26 December 2006

Allende vs. Pinochet - between a rock and a hard place

Sometimes history, as if trying to confuse us more than we are naturally confused, shoves at us cases where the main heroes opposing each other could not be defined in simple terms of black and white. Such is the case of Chilean Marxist president Allende and his de-facto killer Augusto Pinochet.

I have stumbled on two articles on the blog Chicago Boyz: one trying to defend Pinochet and another with critical analysis of the times and deeds of Allende.

The first one is a sloppy and lazy attempt to find an excuse for Pinochet on the basis that the people he killed and tortured were of the more visible category, "those perceived to belong to a protected class". Not to keep you in suspense, this strange term means "extreme-leftist leadership". In short, aside of being right on one account - that Pinochet for some reason is being presented as a worse killer then, for instance, Argentinian military junta or Fidel Castro (both are responsible for more politically motivated murders, that's true) - the article is a pile of crap. "Pinochet did kill and torture but not to such a degree as to earn a special place in history." Indeed. Feh.

Now the second article. Allende was a figure no less controversial. In his zeal to bring enforced and speedy reformation of Chile, he ignored the law of the land, the constitution, the Supreme Court. He and his party succeeded in derailing the economy, putting the working class into a situation much worse than it was before.

All this could be excused - after all, no one promised that the road to a new social structure will be straight and easy. But there come other sins that could be hardly excused. The man, according to many sources, was inspired not only by Marx, but by other, much less benign examples - like that of Fidel and his Soviet sponsors. This is what Wiki has to say:

Regular Soviet contact with Allende after his election was maintained not by the Soviet Ambassador but by his KGB case officer, Svyatoslav Kuznetsov, who was instructed by the centre to “exert a favourable influence on Chilean government policy”.
And worse:
Allende's own refusal to obey and/or enforce more than 7,000 Chilean Supreme Court and other legislative rulings (as detailed in the Resolution of August 22, 1973) was a sign of dictatorial style in defiance of Chile's democratic government institutions. Torture was used so extensively by the Servico de Investigaciones during the Allende government that in November 1970 the weekly newspaper La Portada in Santiago published an ironic article proposing that torture ought to be more systematic, with a priest present for the final stages.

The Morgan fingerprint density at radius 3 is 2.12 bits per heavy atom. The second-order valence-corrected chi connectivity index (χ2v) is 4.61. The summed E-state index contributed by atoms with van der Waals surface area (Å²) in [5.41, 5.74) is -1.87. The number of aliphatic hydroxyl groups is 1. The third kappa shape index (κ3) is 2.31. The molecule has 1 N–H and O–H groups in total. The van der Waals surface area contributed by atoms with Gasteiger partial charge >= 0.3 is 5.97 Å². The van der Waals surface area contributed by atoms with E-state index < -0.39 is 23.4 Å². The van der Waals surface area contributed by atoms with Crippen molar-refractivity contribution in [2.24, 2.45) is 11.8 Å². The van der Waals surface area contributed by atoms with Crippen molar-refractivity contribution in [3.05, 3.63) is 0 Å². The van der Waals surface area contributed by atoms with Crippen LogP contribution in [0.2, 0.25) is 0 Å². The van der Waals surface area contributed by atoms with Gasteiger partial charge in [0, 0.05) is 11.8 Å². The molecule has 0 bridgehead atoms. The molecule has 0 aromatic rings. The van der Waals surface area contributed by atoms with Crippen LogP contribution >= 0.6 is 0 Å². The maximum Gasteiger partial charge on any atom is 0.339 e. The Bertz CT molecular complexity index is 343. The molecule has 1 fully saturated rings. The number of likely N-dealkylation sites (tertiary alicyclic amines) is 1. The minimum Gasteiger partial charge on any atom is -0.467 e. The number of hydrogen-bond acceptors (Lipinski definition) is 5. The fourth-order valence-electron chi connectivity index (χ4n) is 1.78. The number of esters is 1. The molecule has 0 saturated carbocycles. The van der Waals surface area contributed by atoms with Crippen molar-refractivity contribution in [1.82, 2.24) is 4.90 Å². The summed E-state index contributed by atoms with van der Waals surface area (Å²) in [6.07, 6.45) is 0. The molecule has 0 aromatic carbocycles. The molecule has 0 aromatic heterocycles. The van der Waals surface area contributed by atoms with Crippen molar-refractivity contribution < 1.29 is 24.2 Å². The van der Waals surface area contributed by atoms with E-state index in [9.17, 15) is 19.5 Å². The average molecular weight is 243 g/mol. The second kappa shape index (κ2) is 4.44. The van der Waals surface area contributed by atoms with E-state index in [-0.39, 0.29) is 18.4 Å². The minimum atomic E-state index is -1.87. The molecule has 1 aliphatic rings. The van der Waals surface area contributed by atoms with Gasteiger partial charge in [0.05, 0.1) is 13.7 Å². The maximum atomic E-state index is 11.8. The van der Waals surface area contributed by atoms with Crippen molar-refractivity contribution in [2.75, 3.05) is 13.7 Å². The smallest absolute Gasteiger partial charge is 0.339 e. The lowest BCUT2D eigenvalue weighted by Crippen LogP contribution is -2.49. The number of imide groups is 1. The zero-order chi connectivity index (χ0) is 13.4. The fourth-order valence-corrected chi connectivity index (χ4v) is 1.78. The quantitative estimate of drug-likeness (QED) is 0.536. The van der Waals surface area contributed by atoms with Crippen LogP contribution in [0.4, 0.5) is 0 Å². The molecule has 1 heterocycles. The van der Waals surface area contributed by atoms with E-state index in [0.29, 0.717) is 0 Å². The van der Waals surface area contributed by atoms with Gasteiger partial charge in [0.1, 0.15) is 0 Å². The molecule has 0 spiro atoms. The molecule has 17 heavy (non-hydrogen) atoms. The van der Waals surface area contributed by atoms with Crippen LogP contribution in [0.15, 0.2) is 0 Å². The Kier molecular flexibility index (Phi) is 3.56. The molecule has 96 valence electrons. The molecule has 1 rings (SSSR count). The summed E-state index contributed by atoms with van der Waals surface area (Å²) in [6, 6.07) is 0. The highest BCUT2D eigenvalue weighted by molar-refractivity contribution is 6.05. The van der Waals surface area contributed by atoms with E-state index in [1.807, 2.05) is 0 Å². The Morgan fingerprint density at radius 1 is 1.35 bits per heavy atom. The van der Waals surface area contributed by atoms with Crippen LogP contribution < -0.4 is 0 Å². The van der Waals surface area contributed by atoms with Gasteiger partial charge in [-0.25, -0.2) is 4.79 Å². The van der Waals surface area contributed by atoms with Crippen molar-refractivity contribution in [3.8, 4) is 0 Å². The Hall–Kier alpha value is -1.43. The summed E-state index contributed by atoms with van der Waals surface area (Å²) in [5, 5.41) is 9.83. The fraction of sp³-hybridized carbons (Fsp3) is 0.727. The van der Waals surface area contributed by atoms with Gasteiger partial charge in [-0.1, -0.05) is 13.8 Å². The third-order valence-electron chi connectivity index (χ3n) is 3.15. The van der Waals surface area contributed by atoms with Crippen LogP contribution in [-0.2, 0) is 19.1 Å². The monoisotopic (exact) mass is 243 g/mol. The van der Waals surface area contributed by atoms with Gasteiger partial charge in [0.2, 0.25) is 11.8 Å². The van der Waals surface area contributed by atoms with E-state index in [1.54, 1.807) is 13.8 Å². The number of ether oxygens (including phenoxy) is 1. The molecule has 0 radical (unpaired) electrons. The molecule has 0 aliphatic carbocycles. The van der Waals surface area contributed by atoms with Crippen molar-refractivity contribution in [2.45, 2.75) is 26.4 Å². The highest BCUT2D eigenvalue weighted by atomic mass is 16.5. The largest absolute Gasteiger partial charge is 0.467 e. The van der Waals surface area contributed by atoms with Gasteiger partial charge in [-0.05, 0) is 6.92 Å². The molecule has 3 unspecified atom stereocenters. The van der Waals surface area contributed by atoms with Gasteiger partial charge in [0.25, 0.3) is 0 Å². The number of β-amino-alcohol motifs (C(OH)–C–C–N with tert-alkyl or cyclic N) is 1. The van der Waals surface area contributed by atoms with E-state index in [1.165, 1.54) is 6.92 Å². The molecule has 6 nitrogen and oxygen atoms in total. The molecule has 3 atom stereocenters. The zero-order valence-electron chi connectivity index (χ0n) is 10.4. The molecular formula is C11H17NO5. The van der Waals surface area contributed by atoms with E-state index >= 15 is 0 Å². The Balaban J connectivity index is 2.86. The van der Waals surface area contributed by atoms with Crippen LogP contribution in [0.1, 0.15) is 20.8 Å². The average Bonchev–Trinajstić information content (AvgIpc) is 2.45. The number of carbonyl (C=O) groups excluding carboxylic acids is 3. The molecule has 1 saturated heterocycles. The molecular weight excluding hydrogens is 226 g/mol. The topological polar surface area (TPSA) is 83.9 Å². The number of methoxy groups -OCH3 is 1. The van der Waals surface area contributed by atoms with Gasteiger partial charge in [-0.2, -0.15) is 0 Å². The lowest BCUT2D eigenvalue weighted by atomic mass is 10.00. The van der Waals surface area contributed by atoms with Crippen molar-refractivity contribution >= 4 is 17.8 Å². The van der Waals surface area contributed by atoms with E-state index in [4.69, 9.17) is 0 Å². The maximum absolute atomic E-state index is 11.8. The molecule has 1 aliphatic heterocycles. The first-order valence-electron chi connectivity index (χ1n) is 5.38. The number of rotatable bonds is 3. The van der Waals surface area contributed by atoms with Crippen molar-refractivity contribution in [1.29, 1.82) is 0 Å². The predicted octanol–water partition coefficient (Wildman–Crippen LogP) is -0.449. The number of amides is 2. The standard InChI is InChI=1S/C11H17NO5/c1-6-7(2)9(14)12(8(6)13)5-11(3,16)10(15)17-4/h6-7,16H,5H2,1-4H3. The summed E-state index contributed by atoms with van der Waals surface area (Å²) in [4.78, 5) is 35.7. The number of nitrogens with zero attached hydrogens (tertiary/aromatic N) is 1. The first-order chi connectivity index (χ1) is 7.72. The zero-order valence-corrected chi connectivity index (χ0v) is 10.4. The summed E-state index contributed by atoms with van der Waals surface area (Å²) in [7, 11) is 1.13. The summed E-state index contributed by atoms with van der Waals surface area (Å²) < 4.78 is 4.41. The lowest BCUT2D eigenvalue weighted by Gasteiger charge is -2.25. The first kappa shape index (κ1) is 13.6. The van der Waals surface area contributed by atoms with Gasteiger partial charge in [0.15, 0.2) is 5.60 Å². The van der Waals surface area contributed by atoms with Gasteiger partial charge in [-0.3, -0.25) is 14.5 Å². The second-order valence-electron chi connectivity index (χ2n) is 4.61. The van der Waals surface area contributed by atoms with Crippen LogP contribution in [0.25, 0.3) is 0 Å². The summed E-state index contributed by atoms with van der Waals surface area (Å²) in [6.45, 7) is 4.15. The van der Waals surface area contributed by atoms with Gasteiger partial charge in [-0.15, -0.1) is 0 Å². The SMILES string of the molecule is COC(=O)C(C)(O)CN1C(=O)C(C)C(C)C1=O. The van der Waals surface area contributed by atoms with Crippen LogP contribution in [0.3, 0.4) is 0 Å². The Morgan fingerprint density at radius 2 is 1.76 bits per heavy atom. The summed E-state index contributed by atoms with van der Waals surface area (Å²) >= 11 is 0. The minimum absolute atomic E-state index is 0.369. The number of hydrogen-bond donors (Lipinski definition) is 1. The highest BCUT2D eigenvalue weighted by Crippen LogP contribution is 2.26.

The situation in Chile was extremely complex, as you will see from the above linked article by Vladimir Dorta. Of course, there was an ongoing anti-Allende plot by US, and of course the bourgeoisie, the land owners and the monopolies did not look kindly at the wide-spread nationalization of land and factories. But, as the article shows, all these forces were not enough to depose Allende.
In March 1972, thirteen large wooden crates that came from Cuba contained more than a ton of armaments for the Popular Unity (that were stored even in Allende’s own presidential residence), and the arm searches enforced by the military in 1973 revealed stockpiling of arms by both the government and the opposition. This was one of the main factors in the military decision to organize a coup later in the year.
This was stupid of Allende who up till this fateful act succeeded in keeping the army neutral. Of course, this story also repeats the bloody pattern of Fidel's "export of revolution" that caused many a bloodbath in many corners of the world.

So: a search for a clear cut black and white in this story will be in vain. At least where the white is concerned. Is there a lesson somewhere in the story or is there a lesson?

I have decided to refrain from using strong language for this post. Instead, I am going to invite a blogger or two to add their own opinions, which be posted here.

OK, first response is already here (in blue):

Andrew Ian Dodge:

My big problem with the way the intelligensia view latin american politics is they seem to have a soft spot for whatever thug comes from the left but if they come from the right they are vilified.

All I care about when there are discussion about the Chile in that time is that its an accurate description of both regimes. IE they are both as bad as each other.

A good example of the similar behaviour is over Nicaragua. Lefties seem to forget that the Sandinistas were far worse in their behaviour than Somoza. For example their persecution of the English speaking blacks in Nicaragua on the North coast was of the Saddam variety (baring gassing). The bad-mouthing of the Contras that still happens beggars belief. There were Soviet & Cuban advisors...a friend of the family was moved out of his house to make way for Cuban advisors.

Of course it does not help that Isabella Allende has been deified by that bloody musical by Andrew Lloyd Webber.


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